“Happy Veterans Day!”

"Baba"

“Baba”

“Happy Veterans Day, Baba!”

That’s what I would have said to my father, were he alive today. “Baba” served in the U.S. Army during WWII. He was assigned to mess duty and used those skills to open a succession of restaurants years later. He re-enlisted in the the U.S. 14th Air Service Group, 407th Supply and Service Unit that supported the Flying Tigers stationed in China.

His good friend, Staff Sgt. Lewis Yee, taught him how to drive the big tankers hauling fuel for the airplanes. There were harrowing trips driving convoys through The Hump, that treacherous area of the eastern end of the Himalayan Mountains. The Burma road was a deeply winding route between India and China that was taken with big, unwieldy tankers next to sheer drops that required drivers with nerves of steel to navigate. I’ll tell you more about my father and his friend, Staff Sgt. Lewis Yee, in a later post.

If you see or know a veteran, please, please, take time to thank him or her for their service to our country. It can be any day of the year to do it. We owe them much!

“God Bless America!”

 

 

Kailash Satyarthi, the Nobel Peace Prize Laureate, is my ex-Boss: A brief Tribute

This story from behind-the-scenes is a testimony to those who have a beautiful mindset.

The Write Might

Kailesh-Satyarthi

I first met him in the fall of 1996 when he, in an ironed kurta-pajama, passed by me, and whooshed the door open to his small office. I was lazing at my desk, waiting for the Director, who I’d been hired to assist. The morning was overcast and light barely filtered through the window at the entrance, but the pure white of his cotton made the day appear brighter. I was young, and it was my first job.

It took a few months before the Director recommended that I work for Kailash Satyarthi – the Chairperson of Bachpan Bachao Andolan/Save The Childhood Movement (BBA) – whom we fondly call “Bhaisahab.”

His costume though it was bright, had an air of intimidation, because we’d witnessed all our lives in India, the white-adorned politicians who would often vanish after they’d won the elections, not delivering on their promises. Though I knew…

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“Hoda & Kathie Lee, I, too, have advice on taking my daughter out!”

Watched Hoda & Kathie Lee on the Today Show, talking about the former Navy Seal who had rules for his daughter’s future boyfriends: http://www.today.com/parents/rope-tornado-bottle-hurricane-dads-gives-daughters-potential-boyfriends-tough-2D80192078.

It reminded me of the time my daughter came home from college. She and old high school friends decided to meet that night at a local country western club. Three of the guys who lived in the community were coming by to pick her up to meet a couple more girls at the club.

The doorbell rings and a fresh-faced teen greets me. I invite him in and start my spiel: “Our daughter is very precious to us. You are responsible for her tonight. We expect you to treat her with respect and to keep her safe. That goes for the other two girls too.”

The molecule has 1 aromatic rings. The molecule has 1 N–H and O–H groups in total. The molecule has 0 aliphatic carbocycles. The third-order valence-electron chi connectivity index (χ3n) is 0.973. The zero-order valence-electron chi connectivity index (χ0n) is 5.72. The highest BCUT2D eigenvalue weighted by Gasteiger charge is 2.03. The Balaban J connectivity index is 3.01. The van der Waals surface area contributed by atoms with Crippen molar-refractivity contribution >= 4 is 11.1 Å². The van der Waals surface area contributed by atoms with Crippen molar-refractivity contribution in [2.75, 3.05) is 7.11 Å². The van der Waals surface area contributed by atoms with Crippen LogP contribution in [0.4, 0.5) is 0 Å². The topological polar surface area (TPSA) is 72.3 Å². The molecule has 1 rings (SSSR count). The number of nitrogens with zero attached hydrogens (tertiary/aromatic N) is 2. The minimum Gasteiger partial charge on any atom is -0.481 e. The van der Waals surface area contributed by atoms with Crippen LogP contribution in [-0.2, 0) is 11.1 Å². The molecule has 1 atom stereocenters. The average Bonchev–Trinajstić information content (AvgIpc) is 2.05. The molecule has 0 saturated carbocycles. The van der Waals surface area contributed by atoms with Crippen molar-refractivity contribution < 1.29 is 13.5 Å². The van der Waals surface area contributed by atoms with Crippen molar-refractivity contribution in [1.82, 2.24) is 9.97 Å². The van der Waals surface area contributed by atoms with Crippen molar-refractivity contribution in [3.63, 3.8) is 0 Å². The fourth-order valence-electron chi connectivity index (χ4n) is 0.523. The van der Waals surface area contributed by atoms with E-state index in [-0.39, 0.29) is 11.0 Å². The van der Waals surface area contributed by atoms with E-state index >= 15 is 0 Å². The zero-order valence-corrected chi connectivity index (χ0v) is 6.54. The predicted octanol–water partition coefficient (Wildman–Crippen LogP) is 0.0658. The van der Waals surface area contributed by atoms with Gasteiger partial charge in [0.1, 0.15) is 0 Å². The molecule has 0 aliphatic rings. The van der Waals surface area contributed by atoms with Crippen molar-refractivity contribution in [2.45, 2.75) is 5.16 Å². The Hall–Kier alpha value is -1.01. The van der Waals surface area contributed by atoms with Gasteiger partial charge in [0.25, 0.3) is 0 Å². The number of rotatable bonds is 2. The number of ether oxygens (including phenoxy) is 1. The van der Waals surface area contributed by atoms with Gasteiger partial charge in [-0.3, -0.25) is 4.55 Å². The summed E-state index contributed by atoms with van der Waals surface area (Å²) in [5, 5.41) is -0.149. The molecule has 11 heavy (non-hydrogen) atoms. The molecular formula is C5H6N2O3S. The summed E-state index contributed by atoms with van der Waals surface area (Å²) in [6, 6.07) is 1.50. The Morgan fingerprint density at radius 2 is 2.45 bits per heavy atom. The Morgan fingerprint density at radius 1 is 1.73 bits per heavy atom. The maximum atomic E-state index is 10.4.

I want to meet the other two young men, so we go out to the car and I repeat my “talk.” Afterward, one of the boys says enthusiastically, “I’m going to say the same thing when I have a daughter!” I sure hope he remembers that when/if he has a daughter.

Do You Know the Way to San Jose?

February 17, 2014

We prepare to leave Granada for San Jose, Costa Rica. The owner says our taxi is coming. Up drives the owner’s son. Hmm …

We get into the car to go to the bus office. A couple of Dutch girls from the hotel join us. We ask how much. He says $5 each, to which we immediately protest loudly! We don’t care that he is going to two different offices – the amount is outrageous! One of the backpackers says firmly, “$1 each.” Faced with three fierce feminine scowls, he nods.

Not a peep from the other male in the car. That moment confirmed my earlier perception that some people will rather be over-charged than cause a ruckus. I have constantly cautioned my husband to remember the current country’s rate of exchange so we aren’t (too) over-charged. Well, he’s on vacation and has a laidback attitude regarding service charges. I think it’s because he knows that Central America is a poorer part of the world and to him, it’s alright if they ask for more than the going rate. If the taxi driver says it’s such and such amount to get to wherever, he says okay. To me, knowingly demanding more than the going rate is gouging. We already pay way more than what locals pay.

Crowded launcha

Crowded launcha

 

At Lago de Attitlan, we were always told Q30. If you paid more than Q25 to ride a launcha to a few villages ’round the lake, you were over-charged. Some tourists were able to bargain down to as little as Q15. Locals, if I remember correctly, pay Q3 to Q5 per person.

 

Three-wheeled tuk-tuks are plentiful in Panajachel

Three-wheeled tuk-tuks are plentiful in Panajachel

 

If you ride a tuk-tuk in Panajachel, the biggest village on the lago, it’s Q5 a person. Locals pay Q1 to Q2 a person.

 

 

 

 

Again, ask a couple of different locals what the going rate would be to take a cab, the bus, etc. When we do, they tell us what they pay and what would be fair for a tourist to pay. We also read travel forums and sites before we left and knew what some of the rates might be. Those actions gave me the confidence to bargain. (Lonnie left negotiating to me as he preferred to play the nice guy in the “Good Tourist, Bad Tourist” game.)

Eventually, Lonnie started showing me his change before pocketing it. A few times I had to swing his open hand with the change back to the merchant and tell him/her that we have more change coming back. We’d get more change and an un-apologetic look. It must be a game to see how observant tourists are.

The rates are quite varied and it CAN get confusing trying to convert them. We saw: